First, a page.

Methodist A Methodist community developed from 1936, a hilltop site was acquired and a church hall built. It opened on 26 February 1938 in an isolated position and was registered for marriages in February 1941. Houses soon surrounded it, and during World War II the remainder of the site was used for "Dig for Victory" allotments, dubbed "the Holy Ground". To meet the increasing demand for space a new church was built and opened on 10 September 1955, allowing the original hall to be used for other meetings. As more space was needed, on 24 February 1973 the "Link Room" was opened, using the remainder of the building plot. The complex is used regularly by the church and local community. [28][98]
[99]
All Saints Church All Saints Church, Church Road, West Ewell.JPG West Ewell
51°21′19″N 0°15′56″W / 51.3554°N 0.2656°W / 51.3554; -0.2656 (All Saints Church, West Ewell)
Anglican Ewell's second Anglican church was opened in 1894, although the Victoria County History of 1911 described it as incomplete. It is an Early English Gothic Revival building with red brick walls and stone dressings. On the roof is a small wooden bell turret topped with a flèche. John H. Bridges and the vicar of St Mary the Virgin's Church (to which All Saints was a chapel of ease) provided the land and funding for the church; it remained unparished until 1952. [11][31]
Ruxley Church Ruxley Church (New Building), Ruxley Lane, West Ewell.JPG West Ewell
51°21′52″N 0°16′06″W / 51.3645°N 0.2684°W / 51.3645; -0.2684 (Ruxley Church, West Ewell)
Anglican/Methodist St Francis of Assisi's Anglican church was built on Ruxley Lane in 1939 and demolished in 1996. The congregation moved into the neighbouring Ruxley Methodist Church (built in 1965), and the churches joined as a LEP in 2002. A new church has been built on the site of the old St Francis' Church, and the first service was held in it on 23 June 2013. [100][101]
[102]
West Ewell Evangelical Church West Ewell Evangelical Church, Lansdowne Road, West Ewell.JPG West Ewell
51°21′23″N 0°16′13″W / 51.3563°N 0.2704°W / 51.3563; -0.2704 (West Ewell Evangelical Church, West Ewell)
Evangelical A Sunday school commenced in a West Ewell resident's house in 1939. Four years later this developed into an Evangelical fellowship which used a school for its worship services. A permanent church was built on the site of a tennis court in 1952; it opened in April of that year and was registered for marriages in September 1953. The premises were rebuilt in 1990, but the 1950s façade remains. [31][103]
[104]
St Mary the Virgin's Church St Mary the Virgin's Church, Worcester Park (Geograph Image 2741125 b5836187) (Cropped).jpg Worcester Park
51°22′35″N 0°15′22″W / 51.3765°N 0.2561°W / 51.3765; -0.2561 (St Mary the Virgin's Church, Worcester Park)
Anglican II A. Thomas of architects Whitfield and Thomas designed this church in 1895. It replaced the ancient parish church of Cuddington, which was demolished to make way for King Henry VIII's Nonsuch Palace. Mostly of knapped flint but with some stone and brickwork, it is in the Early English Gothic Revival style and has an aisled nave and a chancel with an apse. An extension was added in the 1950s. [14][105]
[106]

Former places of worship[edit]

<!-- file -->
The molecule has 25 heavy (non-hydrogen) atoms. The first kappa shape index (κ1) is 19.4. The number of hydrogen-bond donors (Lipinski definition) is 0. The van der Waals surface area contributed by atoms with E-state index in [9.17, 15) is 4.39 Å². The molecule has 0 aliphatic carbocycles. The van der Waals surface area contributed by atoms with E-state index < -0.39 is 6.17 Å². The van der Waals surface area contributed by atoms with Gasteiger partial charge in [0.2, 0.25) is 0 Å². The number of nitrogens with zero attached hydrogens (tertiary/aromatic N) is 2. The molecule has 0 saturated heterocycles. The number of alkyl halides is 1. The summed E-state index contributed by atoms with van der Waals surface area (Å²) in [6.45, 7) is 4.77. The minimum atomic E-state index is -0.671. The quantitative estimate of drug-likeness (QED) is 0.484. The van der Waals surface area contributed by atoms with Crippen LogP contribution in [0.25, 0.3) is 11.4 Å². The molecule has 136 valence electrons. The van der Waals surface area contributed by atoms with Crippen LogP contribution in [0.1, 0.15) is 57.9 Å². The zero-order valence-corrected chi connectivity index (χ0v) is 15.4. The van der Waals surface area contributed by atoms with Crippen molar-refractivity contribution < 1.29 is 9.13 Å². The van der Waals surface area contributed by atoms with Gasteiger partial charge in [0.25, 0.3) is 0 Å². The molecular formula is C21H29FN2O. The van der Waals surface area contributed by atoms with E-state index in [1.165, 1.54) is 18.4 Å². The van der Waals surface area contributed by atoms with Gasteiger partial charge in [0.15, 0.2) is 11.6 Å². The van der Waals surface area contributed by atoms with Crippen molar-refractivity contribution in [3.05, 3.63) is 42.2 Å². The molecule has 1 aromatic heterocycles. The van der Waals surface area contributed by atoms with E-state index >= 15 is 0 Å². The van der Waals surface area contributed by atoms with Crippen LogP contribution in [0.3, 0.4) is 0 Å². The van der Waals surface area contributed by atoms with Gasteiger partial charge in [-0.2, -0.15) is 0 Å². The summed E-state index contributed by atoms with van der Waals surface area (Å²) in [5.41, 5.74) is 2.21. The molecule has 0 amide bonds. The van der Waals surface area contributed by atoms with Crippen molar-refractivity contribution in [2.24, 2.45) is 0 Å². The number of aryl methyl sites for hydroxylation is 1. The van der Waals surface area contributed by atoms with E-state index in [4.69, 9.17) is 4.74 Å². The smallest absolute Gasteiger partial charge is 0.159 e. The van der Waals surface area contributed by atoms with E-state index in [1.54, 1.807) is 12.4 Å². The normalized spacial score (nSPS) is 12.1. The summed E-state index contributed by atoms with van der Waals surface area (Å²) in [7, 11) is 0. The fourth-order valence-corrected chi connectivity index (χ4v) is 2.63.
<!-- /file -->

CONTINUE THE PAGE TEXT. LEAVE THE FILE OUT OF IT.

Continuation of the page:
Name Image Location Denomination/
Affiliation
Grade Notes Refs
St John's Church Former St John's Church, Providence Place, Epsom.JPG Epsom
51°20′13″N 0°15′31″W / 51.3369°N 0.2586°W / 51.3369; -0.2586 (Former St John's Church, Epsom)
Anglican This was built in 1884 near East Street in Epsom town centre. It served as a chapel of ease to St Martin's Church until 1954 or later: it was still marked as a church on the 1954–55 Ordnance Survey map. The brick and stone structure has been converted into a nursery school. [13][107]
[108]
Bugby Chapel Former Bugby Chapel, Prospect Place, Epsom (NHLE Code 1232197).JPG Epsom
51°20′07″N 0°15′41″W / 51.3353°N 0.2614°W / 51.3353; -0.2614 (Former Bugby Chapel, Epsom)
Independent Calvinistic II The chapel is now an office called The Old Meeting House, but it was in religious use for over 200 years from 1779, when Rev. William Bugby founded it as a Calvinistic place of worship. Unitarians and Strict Baptists used it later, and in 1954 it became Epsom and District Synagogue under the guidance of Hans Leo Lehmann. It declined following his death in 1992, and its use as a synagogue ceased in 1994 when the congregation joined Sutton. The simple Classical-style building has round-arched windows. [22][23]
[109][110]
[111][112]
[113]
Kingdom Hall Former Kingdom Hall of Jehovah's Witnesses, 77 London Road, Ewell.JPG Ewell
51°21′17″N 0°14′42″W / 51.3548°N 0.2451°W / 51.3548; -0.2451 (Former Kingdom Hall, Ewell)
Jehovah's Witnesses Part of this building, which is now in commercial use, was registered for marriages as a Kingdom Hall in March 1959. It was used until a new Kingdom Hall was opened on a different site and registered in July 1997. [79][114]
Ruxley Church (old building) Ruxley Church (Old Building), Ruxley Lane, West Ewell.JPG West Ewell
51°21′50″N 0°16′19″W / 51.3640°N 0.2719°W / 51.3640; -0.2719 (Ruxley Church (old building), West Ewell)
Anglican/Methodist This was built as Ruxley Methodist Church in 1965 and was registered for marriages in May of that year. When the nearby St Francis of Assisi's Church had to be demolished because of structural problems in 1996, the Anglican congregation joined and it became a joint Anglican and Methodist church with a new name. The building closed in June 2013 when the new church on the site of its demolished predecessor was completed. [100][101]
[102][115]
[116]

Notes[edit]

  1. ^ This church is over the border in the adjacent London Borough of Sutton.[20]
  2. ^ Including the shared Anglican/Methodist Ruxley Church.
  3. ^ The Victoria County History of Surrey states 1857,[13] but it was not until 1859 that a Mass centre was established in a house.[19]

References[edit]

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Bibliography[edit]